Chief Cranmer grew up during Canada’s potlatch ban, which lasted from 1884 to 1951. His father, Dan Cranmer, is credited with throwing one of Alert Bay’s largest and most infamous potlatches, in 1921. The RCMP later cracked down on the practice, arresting Dan Cranmer and others. They also forcibly removed masks and other potlatch regalia; many of these articles ended up in the same museum as the Wakas Pole, in Ottawa.
Community leaders have been working to repatriate the artifacts ever since, eventually building the U’mista Cultural Centre in 1980 to house them. The Potlatch Collection now decorates the main hall, having been returned after long interludes at the British Museum, the Smithsonian, and other institutions.
Trevor Isaac works in collections and education at U’mista. When I meet up with him the following day, he has dug out binders of photographs from the centre’s archive to help him match photos to the 1919 footage I have loaded on my iPad. “Lots of things have been lost due to the potlatch ban and the residential schools,” he says, “but we’re pretty lucky because of all the anthropologists and visitors. Our history is well recorded.”
One inter-title has misidentified a carving as a Thunderbird. “It’s not a Thunderbird; it’s a Huxwhukw,” he explains. Pausing and playing back the segment, he finds two other poles that actually are Thunderbirds. Like the Wakas Pole Alfred pointed out, the two on the screen were moved after they were first filmed; a decade later, they marked the entrance to Alert Bay’s residential school, a four-storey building that still towers over the diminutive wooden cultural centre.
But only in the most literal sense. Most of the school’s windows are broken. The flaking white paint reveals red brickwork underneath. The metaphor is not lost on Isaac or me. One Thunderbird, itself in a state of decay, remains by the school, on the grounds of U’mista. Grass grows from the top; its twin fell down a few years ago. This process of disintegration, though, is acknowledged and accepted in ‘Namgis tradition. “It’s the cycle of things,” Isaac says.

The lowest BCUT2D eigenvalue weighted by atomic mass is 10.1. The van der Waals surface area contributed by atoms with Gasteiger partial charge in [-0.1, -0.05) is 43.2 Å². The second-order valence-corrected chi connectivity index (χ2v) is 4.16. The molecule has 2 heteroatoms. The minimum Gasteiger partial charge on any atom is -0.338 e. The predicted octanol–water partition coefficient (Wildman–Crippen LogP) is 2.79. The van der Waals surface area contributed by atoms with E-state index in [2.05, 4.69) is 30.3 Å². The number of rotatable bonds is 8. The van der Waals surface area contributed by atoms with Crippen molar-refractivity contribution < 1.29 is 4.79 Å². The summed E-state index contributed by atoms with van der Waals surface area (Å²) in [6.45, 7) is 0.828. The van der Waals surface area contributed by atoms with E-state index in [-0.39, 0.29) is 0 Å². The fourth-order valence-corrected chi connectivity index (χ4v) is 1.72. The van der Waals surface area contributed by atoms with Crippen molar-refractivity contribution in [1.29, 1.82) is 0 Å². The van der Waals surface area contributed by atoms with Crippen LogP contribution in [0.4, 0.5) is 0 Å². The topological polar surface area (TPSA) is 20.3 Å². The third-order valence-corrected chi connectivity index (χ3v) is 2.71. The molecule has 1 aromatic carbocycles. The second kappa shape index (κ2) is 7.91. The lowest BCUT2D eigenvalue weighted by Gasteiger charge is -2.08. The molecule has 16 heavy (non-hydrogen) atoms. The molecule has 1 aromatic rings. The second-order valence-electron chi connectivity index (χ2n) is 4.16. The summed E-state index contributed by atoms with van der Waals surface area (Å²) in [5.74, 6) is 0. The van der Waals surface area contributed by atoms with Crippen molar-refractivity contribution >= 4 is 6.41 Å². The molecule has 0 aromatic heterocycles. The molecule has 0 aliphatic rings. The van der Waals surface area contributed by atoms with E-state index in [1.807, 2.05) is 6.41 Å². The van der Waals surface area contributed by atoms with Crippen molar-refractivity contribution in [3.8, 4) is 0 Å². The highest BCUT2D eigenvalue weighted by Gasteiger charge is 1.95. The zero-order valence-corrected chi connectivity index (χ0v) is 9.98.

In the distance, behind U’mista, I notice smoke trickling from a stovepipe: Alfred and his apprentices are back at work, carving the next generation of poles.
Dream Escape: Recovering Walter Benjamin’s magnum opus
In late September 1940, the German Jewish critic Walter Benjamin crossed the Pyrenees to escape occupied France. Though he suffered a heart condition and walked slowly, he carried a heavy black briefcase containing a manuscript. “I cannot risk losing it,” he told his guide. “It is more important than I am.” For more than a decade, Benjamin had examined the glass-roofed inner corridors of the Paris arcades, sifting through “the rags, the refuse” to capture the “phantasmagorias” of nineteenth-century bourgeois life and awaken readers to “that dream we name the past.” He was denied entry to Spain and, overcome with despair, took an overdose of morphine, and then the manuscript mysteriously disappeared. Shortly after the war, though, a copy of The Arcades Project was recovered in the Bibliothèque nationale de France, hidden years earlier by Benjamin’s friend Georges Bataille. The corpus would eventually be recognized as the author’s magnum opus.
—Julien Russell Brunet
This appeared in the December 2012 issue.